Indie folk. Gypsy jazz. Classical. Bluegrass. Chamber rock. Sounds like a highly diverse list of bands appearing at a music festival, right?

Wrong. The categories are the diverse offerings of a single group, by the name of Taarka. The Colorado-based four-piece band has of late been making music reviewers ecstatic.

San Francisco Weekly calls them “a collision of Django Reinhardt and David Grisman,” while Flagstaff Live exults "Taarka is the new acoustic supergroup.”

But perhaps the most spot-on observation comes from a reviewer for the Midwest Record, who says "This acoustic, kitchen sink fusion will blow your mind.”

Not surprisingly, their musical influences are as wide-ranging as their song list. "There are many, many influences," according to Enion Pelta-Tiller, violinist and co-founder of the band, along with her mandolin-playing husband David Pelta-Tiller. "Our lyrics are inspired by old poetry and folk songs, and our music by everyone from Bela Fleck to Django Reinhardt to the Beatles to Bach to everyone we’ve ever played with."

Everyone they've played with includes musicians ranging from Taj Mahal to String Cheese Incident to Widespread Panic. And just a sampling of their venues includes Telluride, the Mendocino Music Festival, the Berkeley World Music Festival, and the Aspen Bluegrass Festival.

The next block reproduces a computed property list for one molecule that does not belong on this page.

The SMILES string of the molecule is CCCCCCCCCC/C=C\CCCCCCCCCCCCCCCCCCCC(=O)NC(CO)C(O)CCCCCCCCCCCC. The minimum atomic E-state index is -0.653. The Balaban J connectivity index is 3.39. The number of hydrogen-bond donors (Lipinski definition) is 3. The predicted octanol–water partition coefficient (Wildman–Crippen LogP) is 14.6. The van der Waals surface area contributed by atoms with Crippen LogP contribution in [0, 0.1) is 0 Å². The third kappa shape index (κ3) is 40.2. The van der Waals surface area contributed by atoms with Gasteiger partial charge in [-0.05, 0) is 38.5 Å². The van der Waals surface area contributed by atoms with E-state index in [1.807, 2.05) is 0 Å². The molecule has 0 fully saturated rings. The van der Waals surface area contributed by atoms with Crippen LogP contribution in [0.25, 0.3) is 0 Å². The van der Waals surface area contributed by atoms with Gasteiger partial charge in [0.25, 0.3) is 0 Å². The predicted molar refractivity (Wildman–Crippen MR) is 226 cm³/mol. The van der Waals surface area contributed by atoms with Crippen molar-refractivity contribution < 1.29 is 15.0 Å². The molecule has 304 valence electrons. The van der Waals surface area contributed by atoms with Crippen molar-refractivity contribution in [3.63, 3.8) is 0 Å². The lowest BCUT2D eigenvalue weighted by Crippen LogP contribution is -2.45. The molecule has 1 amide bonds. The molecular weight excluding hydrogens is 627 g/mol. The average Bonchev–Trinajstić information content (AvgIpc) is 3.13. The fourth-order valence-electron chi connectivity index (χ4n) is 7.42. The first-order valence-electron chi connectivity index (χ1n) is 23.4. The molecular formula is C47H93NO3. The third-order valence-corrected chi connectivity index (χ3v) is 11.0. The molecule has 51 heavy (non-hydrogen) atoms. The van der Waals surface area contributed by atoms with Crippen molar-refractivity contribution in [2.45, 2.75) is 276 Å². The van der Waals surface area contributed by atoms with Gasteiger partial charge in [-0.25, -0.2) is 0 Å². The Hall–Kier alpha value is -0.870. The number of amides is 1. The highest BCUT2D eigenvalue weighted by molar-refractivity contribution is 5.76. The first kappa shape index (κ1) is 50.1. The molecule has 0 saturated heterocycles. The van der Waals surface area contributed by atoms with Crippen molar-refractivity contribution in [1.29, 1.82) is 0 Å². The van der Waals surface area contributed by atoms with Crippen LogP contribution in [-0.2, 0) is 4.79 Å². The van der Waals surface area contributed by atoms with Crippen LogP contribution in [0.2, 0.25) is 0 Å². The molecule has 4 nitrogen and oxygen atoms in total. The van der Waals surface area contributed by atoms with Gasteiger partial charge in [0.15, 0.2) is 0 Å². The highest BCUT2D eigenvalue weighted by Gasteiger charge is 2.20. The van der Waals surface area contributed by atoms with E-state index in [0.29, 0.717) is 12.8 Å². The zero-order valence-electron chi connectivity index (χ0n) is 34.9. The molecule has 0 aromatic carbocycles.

Among questions that the members are most frequently asked in interviews is the origin of their name. According to the band's website, "Enion, who loves to cook, especially Indian food, thought of it. It's the word which describes roasting spices to create the base for an Indian culinary delicacy. There are two kinds of t(a)arkas - wet and dry. A wet t(a)arka is a mix of garlic, ginger and onions sautéed in ghee. A dry t(a)arka is a mixture of whole spices, dry-roasted or fried in oil, til the seeds begin to pop."

And the culinary metaphors extend to how Enion describes their blend of the instruments' sounds: "Our solely instrumental tunes can either act like ginger between bites of sushi, or, with one of our tunes, 'Delices Au Chocolat,' as rich desserts."

Yum. But their distinctive--sometimes poignant, sometimes playful--lyrics are no less appealing. As in the song "Wandering" from their second album, "Adventures in Vagabondia": "I was a red-headed vixen / But they made a wreck of me / Now it looks like I'm never gonna cease / My wandering..."

Or in another song from the same album, "Go to the Ledge": "There's a twist in my comprehension / There's a twist in these straight winds / There's a twist in the world that's revolving / 'Round the nature it holds within..."

A reviewer from Synthesis Magazine has perhaps the most fitting last word(s): "Taarka began driving the crowd into a dancing frenzy as they combined Roma, Klezmer and jazz, infusing their rousing and exciting tunes with breakneck Zappa-esque breakdowns and insurmountable gusto. Regardless of your particular musical tastes, Taarka is a band that simply must be witnessed."